Smid, Stortini get bad news

ROBERT TYCHKOWSKI -- Sun Media

, Last Updated: 8:59 AM ET

There weren't a whole lot of surprises on the final day of Edmonton Oilers cuts.

Unless, of course, you were Zack Stortini or Ladislav Smid.

Both of them played plenty of good hockey for Edmonton last season, proved themselves in the NHL, won their coach's confidence, and should have had a leg up on the competition when training camp opened this season.

In a lot of years, their track records alone would have been enough to retain their spots on the team.

Not this year. True to his word, head coach Craig MacTavish wasn't having anything to do with a status quo that saw Edmonton post its worst finish in franchise history.

So the young defenceman and the young winger are bound for Kelly Buchberger's Springfield Falcons while the guys who took their jobs will be at Rexall Place tomorrow for opening night in the NHL.

"We want to stay true to our philosophy here," said GM Kevin Lowe, addressing the media after the final cuts were announced. "And the fact of the matter is there are a few guys here who had better camps than (Smid).

"Most noticeably Tommy Gilbert. So the only fair thing to do was for Laddie to go down and play some games."

NUMBERS GAME

Same for Stortini, who was up against the numbers when the likes of Andrew Cogliano, Sam Gagner, Kyle Brodziak and Marc Pouliot started showing everyone they might just be for real.

"I said almost from the inception of camp that it was a fresh slate for everybody - you have to work your way onto the team," said head coach Craig MacTavish, adding Smid seemed nervous and out of sorts all camp.

"He put the work in in the off-season. He's a lot stronger. He put on some good weight.

"It's just the confidence and inconsistency that youth brings. For him, it was an inconsistent camp."

Gilbert, meanwhile, picked up right where he left off last season, playing like a veteran.

"He had a good camp," said MacTavish. "I thought he played very well."

Still, it's not easy cutting veterans, even if they're only veterans of 77 and 29 games.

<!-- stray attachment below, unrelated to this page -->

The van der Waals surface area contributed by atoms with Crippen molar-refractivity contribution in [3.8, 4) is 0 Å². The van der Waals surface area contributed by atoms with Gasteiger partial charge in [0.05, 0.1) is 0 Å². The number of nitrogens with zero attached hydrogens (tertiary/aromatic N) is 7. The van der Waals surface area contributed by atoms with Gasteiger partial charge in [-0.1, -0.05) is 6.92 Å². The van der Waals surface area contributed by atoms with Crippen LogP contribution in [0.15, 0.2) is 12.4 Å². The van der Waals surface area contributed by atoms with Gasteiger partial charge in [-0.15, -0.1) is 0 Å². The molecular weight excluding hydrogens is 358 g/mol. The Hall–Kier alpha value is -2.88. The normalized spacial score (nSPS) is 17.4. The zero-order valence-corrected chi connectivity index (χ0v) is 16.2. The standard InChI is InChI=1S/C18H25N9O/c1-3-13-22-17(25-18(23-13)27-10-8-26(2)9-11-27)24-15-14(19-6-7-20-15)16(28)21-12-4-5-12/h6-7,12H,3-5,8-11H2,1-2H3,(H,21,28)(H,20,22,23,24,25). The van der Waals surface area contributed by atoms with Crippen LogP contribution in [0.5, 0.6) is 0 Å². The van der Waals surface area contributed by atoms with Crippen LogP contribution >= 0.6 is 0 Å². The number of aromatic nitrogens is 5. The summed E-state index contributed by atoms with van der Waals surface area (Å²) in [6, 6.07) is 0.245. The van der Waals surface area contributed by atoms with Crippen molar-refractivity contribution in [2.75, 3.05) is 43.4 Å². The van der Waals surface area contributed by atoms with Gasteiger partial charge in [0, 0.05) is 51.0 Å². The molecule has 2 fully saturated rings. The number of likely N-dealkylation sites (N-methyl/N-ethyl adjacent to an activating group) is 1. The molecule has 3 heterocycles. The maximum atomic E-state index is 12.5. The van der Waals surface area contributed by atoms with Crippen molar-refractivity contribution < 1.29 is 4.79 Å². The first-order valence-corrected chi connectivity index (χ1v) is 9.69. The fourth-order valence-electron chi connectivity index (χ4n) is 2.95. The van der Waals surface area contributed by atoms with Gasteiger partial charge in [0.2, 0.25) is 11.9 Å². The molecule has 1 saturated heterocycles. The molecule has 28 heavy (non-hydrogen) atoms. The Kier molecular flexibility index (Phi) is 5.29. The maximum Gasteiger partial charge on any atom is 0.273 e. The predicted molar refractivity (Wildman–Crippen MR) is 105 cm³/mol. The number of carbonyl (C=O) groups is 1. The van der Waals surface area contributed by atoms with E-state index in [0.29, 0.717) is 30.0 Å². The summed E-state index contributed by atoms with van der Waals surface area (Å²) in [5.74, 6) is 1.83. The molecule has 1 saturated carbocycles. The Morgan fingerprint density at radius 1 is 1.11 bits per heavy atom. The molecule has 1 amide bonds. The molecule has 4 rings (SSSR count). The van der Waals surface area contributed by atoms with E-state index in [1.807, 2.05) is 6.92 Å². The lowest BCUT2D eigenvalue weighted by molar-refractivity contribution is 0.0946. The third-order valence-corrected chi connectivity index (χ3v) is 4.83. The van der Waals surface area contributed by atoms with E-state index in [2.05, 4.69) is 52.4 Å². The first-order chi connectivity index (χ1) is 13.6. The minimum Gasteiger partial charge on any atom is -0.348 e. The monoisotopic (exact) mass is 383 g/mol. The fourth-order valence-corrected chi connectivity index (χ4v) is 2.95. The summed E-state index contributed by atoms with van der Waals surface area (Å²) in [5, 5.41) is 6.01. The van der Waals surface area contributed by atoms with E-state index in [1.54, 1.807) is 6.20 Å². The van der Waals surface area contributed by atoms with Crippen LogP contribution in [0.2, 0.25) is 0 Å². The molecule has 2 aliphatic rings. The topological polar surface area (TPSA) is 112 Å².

"It was mixed feelings on both those guys," MacTavish said.

"It's difficult for those kids to go through something like that, but as a coach and as an organization you want to impress upon them that it's part of the process.

"I've had the experience of going up and down in the minors through the first three years of my career, so I have a pretty good understanding of what they're feeling right now. But at the same time you want to make sure that the players are able to frame it the right way and the disappointment doesn't become debilitating to the point that they can't play their game."

It doesn't sound like it will be.

HARD WORK NEEDED

"I'm going to go down there and work as hard as I can," said Stortini. "Make the best of the situation."

It's their only choice. Besides, with a team this young, a lot of the moves made yesterday are on a trial basis.

"I know for a fact the roster you see on Thursday night won't be the roster you see for the entire season," said Lowe.

MacTavish agrees there could be a lot of traffic between Edmonton and Springfield.

"There are a lot of questions that remain unanswered with the group we have up here," he said.

"Hopefully things will go well, but (having options) and having our own minor league team are very valuable assets for us right now."


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